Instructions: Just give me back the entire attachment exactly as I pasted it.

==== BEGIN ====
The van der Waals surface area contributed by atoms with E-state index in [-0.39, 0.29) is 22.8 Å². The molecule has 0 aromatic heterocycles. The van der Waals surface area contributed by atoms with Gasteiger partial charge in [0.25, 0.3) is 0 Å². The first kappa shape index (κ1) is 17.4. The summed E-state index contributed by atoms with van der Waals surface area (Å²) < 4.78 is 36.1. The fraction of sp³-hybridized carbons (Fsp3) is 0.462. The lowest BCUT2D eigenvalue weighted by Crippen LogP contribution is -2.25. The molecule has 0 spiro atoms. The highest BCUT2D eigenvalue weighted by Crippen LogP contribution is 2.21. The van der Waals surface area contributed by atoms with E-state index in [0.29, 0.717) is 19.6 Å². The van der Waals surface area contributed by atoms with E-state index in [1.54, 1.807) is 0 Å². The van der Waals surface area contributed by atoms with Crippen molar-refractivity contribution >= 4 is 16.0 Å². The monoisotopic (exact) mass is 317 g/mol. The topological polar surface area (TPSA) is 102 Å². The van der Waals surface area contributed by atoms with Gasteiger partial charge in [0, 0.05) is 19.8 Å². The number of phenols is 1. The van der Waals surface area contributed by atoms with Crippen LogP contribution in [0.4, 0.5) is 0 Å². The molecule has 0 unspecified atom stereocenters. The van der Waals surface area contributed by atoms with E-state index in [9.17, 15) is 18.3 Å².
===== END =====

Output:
The van der Waals surface area contributed by atoms with E-state index in [-0.39, 0.29) is 22.8 Å². The molecule has 0 aromatic heterocycles. The van der Waals surface area contributed by atoms with Gasteiger partial charge in [0.25, 0.3) is 0 Å². The first kappa shape index (κ1) is 17.4. The summed E-state index contributed by atoms with van der Waals surface area (Å²) < 4.78 is 36.1. The fraction of sp³-hybridized carbons (Fsp3) is 0.462. The lowest BCUT2D eigenvalue weighted by Crippen LogP contribution is -2.25. The molecule has 0 spiro atoms. The highest BCUT2D eigenvalue weighted by Crippen LogP contribution is 2.21. The van der Waals surface area contributed by atoms with E-state index in [0.29, 0.717) is 19.6 Å². The van der Waals surface area contributed by atoms with E-state index in [1.54, 1.807) is 0 Å². The van der Waals surface area contributed by atoms with Crippen molar-refractivity contribution >= 4 is 16.0 Å². The monoisotopic (exact) mass is 317 g/mol. The topological polar surface area (TPSA) is 102 Å². The van der Waals surface area contributed by atoms with Gasteiger partial charge in [0, 0.05) is 19.8 Å². The number of phenols is 1. The van der Waals surface area contributed by atoms with Crippen LogP contribution in [0.4, 0.5) is 0 Å². The molecule has 0 unspecified atom stereocenters. The van der Waals surface area contributed by atoms with E-state index in [9.17, 15) is 18.3 Å².